Hi

**NonCommAlg**.

We have either

or else

for some

In either case,

has finite order, say

.

Indeed

must be prime. For suppose

for some

Then

for some

contrary to the minimality of

Now let

be any nontrivial element of

Then

for some

Hence

has finite order too.

Since

divides the order of

by Lagrange’s theorem, so the order of

is of the form

for some positive integers

with

coprime with

If

then

would be divisible by a prime

and then

would have a Sylow

-subgroup which cannot possibly contain

, an element of order

Hence

and so every nontrivial element

of

has order a power of

Note that if

is any finite subgroup of

of order

then, since

we must have

Hence

is the unique finite subgroup of

of order

So let

have order

Assume that

Then

has a totally ordered chain of subgroups

containing every one of its subgroups. (Indeed this is a composition series in Jordan–Hölder theory.) (Note that

Of course if

then

and so all subgroups of

(namely

and {1}) are comparable as well. Hence every finite cylic subgroup of

has subgroups that are all comparable.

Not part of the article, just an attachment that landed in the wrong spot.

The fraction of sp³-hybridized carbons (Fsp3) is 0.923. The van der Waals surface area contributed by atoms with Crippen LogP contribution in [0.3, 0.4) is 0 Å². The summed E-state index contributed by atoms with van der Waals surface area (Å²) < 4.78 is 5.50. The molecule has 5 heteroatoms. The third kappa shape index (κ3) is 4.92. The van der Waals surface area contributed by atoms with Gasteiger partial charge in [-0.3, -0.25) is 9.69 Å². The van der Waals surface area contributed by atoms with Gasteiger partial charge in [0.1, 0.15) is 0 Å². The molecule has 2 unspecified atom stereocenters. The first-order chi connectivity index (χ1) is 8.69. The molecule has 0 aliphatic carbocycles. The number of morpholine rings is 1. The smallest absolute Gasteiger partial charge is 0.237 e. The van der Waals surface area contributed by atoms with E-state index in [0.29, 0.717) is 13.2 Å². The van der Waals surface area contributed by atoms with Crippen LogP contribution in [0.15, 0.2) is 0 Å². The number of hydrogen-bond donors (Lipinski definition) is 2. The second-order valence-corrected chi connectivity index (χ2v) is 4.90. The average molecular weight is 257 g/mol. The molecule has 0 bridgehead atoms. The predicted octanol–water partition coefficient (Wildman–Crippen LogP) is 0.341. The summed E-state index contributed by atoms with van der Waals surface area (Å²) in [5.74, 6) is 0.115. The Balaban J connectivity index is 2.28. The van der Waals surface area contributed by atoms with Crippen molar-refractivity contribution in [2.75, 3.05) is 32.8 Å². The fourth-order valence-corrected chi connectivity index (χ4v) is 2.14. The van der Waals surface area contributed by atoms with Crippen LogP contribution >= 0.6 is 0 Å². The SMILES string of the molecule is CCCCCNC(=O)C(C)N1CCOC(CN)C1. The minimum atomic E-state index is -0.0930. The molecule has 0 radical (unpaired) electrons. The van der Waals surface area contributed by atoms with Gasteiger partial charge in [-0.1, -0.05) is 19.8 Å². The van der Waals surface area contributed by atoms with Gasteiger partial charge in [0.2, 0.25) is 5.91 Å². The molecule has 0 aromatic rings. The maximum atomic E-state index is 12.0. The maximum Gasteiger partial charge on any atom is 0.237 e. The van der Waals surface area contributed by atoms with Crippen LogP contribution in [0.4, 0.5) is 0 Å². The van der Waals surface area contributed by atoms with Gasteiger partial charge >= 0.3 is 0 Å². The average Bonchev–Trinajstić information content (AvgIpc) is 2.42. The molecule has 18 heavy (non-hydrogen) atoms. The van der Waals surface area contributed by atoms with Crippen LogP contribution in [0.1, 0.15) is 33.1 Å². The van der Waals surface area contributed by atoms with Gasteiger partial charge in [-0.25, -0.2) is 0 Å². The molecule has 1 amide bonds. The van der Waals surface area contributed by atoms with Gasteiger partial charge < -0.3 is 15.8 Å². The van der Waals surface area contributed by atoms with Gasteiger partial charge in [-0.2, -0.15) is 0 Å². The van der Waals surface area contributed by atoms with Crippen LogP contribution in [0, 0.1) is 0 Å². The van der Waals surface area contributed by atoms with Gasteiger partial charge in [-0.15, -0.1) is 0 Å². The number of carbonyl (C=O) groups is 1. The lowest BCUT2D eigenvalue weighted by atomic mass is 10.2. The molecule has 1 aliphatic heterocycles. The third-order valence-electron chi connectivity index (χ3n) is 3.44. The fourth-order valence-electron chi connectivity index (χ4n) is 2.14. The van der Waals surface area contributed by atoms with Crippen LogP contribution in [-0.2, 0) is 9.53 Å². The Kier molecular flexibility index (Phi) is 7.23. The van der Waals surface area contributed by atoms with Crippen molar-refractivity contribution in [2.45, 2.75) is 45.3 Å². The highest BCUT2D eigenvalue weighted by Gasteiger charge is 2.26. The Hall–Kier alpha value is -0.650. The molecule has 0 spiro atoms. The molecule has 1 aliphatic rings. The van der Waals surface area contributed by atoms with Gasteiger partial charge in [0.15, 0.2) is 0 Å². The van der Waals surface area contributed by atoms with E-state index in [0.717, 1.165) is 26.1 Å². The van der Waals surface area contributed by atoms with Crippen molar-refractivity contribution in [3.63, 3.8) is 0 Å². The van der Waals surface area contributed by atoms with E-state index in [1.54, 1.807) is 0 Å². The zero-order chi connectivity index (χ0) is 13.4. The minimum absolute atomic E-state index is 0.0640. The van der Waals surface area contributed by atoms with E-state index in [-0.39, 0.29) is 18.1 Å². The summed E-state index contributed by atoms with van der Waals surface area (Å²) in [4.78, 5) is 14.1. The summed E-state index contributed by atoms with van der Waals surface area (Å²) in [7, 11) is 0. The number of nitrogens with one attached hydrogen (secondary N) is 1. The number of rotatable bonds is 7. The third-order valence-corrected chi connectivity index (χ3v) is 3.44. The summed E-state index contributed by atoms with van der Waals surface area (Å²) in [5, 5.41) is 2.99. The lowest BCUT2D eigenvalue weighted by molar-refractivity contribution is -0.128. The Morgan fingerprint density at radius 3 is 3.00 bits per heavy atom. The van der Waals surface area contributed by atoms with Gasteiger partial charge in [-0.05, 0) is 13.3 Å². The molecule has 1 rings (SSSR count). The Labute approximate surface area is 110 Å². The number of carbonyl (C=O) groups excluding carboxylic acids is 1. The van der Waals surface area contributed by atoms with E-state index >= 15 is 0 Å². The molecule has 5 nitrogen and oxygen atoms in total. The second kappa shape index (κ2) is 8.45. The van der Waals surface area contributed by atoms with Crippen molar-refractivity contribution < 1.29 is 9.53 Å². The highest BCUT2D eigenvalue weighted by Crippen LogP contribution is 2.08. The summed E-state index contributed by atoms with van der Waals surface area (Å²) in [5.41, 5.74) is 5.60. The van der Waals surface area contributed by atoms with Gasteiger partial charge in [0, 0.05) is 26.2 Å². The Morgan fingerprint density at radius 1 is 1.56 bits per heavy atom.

The next thing is to show that every finite subgroup

of

is cyclic. It would then follow by the above that all subgroups of any finite subgroup of

are comparable. Since

is Abelian, so is

If

is not cyclic, then, by the theory of finite Abelian groups,

would be the internal direct product of cyclic subgroups

This would imply that

if

meaning that

can’t be in all the

’s. As this is not what we want, we must take it that

is cyclic.

(NB: For more on direct products and the classification of finite Abelian groups, see Chapters 13 and 14 of John F. Humphreys,

*A Course in Group Theory*, Oxford University Press, 1996, which contains an excellent and readable account of the subject.

)

Now we are ready to prove the main result. Let

be subgroups of

and suppose that

i.e.

with

Let

As

is Abelian, it is easily checked that

is a subgroup of

containing both

and

Since it is also finite, all its subgroups are comparable by the results established above; in particular,

and

are comparable. Since

we must have

Thus

is in

for any

Hence

proving that

and

are comparable.